To be able to orientate yourself in Rome you should keep in mind that Rome evolves in a star-like shape from the historic centre towards the suburbia, following the major Consular roads existing from ancient Roman times. Once you are beyond the centre most neighbourhoods can be found referring to these streets, which have maintained their names for 200 years (Via Aurelia, Tiburtina, Pontina etc.). All these roads intersect with the G.R.A. (“Grande Raccordo Anulare”), the highway ring road around the city, which has an approximate distance of 15 km from the Centre and delimits the extension of the city limits in most areas.
Despite its population of nearly 4 million inhabitants, Rome doesn't seem like a metropolis but more a mix of small-town neighbourhoods with their own spirit. In fact, true Romans are always linked to the area they grew up in and it is not rare to encounter a more or less hilarious rivalry between inhabitants of different districts. In the past, people who lived in Trastevere considered themselves superior to downtown Romans and nowadays old aristocracy from Piazza Navona compete with upper class industrial and public official families in the Parioli or in Prati. Therefore, despite the traffic, noise and general chaos contrasting the historic grandeur, Rome is a city with a down to earth flair that some would say is provincial.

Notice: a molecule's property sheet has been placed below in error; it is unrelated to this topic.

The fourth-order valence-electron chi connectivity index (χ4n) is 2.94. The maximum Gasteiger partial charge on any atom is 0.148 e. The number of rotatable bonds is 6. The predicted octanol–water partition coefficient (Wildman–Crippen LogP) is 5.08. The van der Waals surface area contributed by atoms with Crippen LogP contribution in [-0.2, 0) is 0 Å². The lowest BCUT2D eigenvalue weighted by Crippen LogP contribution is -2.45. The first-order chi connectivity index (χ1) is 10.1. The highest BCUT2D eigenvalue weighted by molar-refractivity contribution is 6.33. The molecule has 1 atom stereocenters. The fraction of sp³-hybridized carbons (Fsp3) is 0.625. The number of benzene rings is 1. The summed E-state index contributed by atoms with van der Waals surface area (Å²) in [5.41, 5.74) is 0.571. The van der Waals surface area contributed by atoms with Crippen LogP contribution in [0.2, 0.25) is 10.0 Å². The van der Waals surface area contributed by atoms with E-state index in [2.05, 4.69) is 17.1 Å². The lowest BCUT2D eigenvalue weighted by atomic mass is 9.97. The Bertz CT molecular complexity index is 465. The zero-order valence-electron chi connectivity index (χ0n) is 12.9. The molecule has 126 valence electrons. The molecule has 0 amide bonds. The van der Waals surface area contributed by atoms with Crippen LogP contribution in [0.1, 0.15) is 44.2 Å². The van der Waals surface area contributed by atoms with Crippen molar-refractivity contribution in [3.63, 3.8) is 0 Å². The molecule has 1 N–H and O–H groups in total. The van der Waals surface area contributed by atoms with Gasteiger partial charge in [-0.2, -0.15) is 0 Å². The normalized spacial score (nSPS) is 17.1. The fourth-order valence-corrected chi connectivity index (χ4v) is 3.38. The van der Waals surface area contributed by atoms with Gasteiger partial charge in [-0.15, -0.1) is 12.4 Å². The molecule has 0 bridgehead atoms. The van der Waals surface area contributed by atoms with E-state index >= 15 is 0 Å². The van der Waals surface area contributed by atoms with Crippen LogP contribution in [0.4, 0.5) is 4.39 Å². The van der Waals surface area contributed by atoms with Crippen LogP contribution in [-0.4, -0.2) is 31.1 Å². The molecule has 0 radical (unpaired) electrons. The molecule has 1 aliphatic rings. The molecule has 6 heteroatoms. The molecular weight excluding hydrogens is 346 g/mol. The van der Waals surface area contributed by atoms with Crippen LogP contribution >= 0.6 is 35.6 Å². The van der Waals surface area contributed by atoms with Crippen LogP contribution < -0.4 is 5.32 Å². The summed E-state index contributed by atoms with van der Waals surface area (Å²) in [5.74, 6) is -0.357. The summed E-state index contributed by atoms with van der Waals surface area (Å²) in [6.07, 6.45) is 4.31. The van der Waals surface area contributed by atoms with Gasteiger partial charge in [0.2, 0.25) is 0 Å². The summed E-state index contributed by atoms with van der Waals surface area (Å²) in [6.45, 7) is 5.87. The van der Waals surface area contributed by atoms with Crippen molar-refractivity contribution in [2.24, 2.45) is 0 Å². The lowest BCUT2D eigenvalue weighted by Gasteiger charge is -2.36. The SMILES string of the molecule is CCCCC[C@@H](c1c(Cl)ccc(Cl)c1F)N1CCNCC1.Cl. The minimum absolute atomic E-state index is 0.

Apartment Living in Rome Centre
Unfortunately this doesn't mean small town prices, as Rome is an expensive city when it comes to renting a property - and the closer you want to be to the historic centre, the more it will cost you. To live in the centre of Rome, generally means living in an apartment, since houses with gardens are not more than approximately 10% of the total availability and tend to be found in the suburbs. In the North of Rome (Cassia Giustiniana, Olgiata, etc.) or in the South, toward the seashore (in the Appia Antica, Tre Pini, AXA, and Casal Palocco areas) you will need a car to commute downtown.